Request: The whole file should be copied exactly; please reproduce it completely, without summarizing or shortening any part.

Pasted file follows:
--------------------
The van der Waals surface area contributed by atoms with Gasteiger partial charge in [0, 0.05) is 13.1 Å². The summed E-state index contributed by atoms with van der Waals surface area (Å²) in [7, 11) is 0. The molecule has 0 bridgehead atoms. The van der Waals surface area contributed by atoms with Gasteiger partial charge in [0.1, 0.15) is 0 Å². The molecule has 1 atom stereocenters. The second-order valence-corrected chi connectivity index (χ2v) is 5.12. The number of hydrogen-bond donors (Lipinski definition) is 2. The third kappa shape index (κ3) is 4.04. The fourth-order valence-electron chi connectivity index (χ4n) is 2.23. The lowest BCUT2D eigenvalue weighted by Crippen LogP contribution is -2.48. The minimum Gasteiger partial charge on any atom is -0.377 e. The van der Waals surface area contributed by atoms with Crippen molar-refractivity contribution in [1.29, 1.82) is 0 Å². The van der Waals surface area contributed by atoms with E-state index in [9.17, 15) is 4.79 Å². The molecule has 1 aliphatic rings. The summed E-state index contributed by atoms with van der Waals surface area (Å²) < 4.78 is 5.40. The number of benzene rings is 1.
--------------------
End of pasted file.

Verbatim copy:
The van der Waals surface area contributed by atoms with Gasteiger partial charge in [0, 0.05) is 13.1 Å². The summed E-state index contributed by atoms with van der Waals surface area (Å²) in [7, 11) is 0. The molecule has 0 bridgehead atoms. The van der Waals surface area contributed by atoms with Gasteiger partial charge in [0.1, 0.15) is 0 Å². The molecule has 1 atom stereocenters. The second-order valence-corrected chi connectivity index (χ2v) is 5.12. The number of hydrogen-bond donors (Lipinski definition) is 2. The third kappa shape index (κ3) is 4.04. The fourth-order valence-electron chi connectivity index (χ4n) is 2.23. The lowest BCUT2D eigenvalue weighted by Crippen LogP contribution is -2.48. The minimum Gasteiger partial charge on any atom is -0.377 e. The van der Waals surface area contributed by atoms with Crippen molar-refractivity contribution in [1.29, 1.82) is 0 Å². The van der Waals surface area contributed by atoms with E-state index in [9.17, 15) is 4.79 Å². The molecule has 1 aliphatic rings. The summed E-state index contributed by atoms with van der Waals surface area (Å²) < 4.78 is 5.40. The number of benzene rings is 1.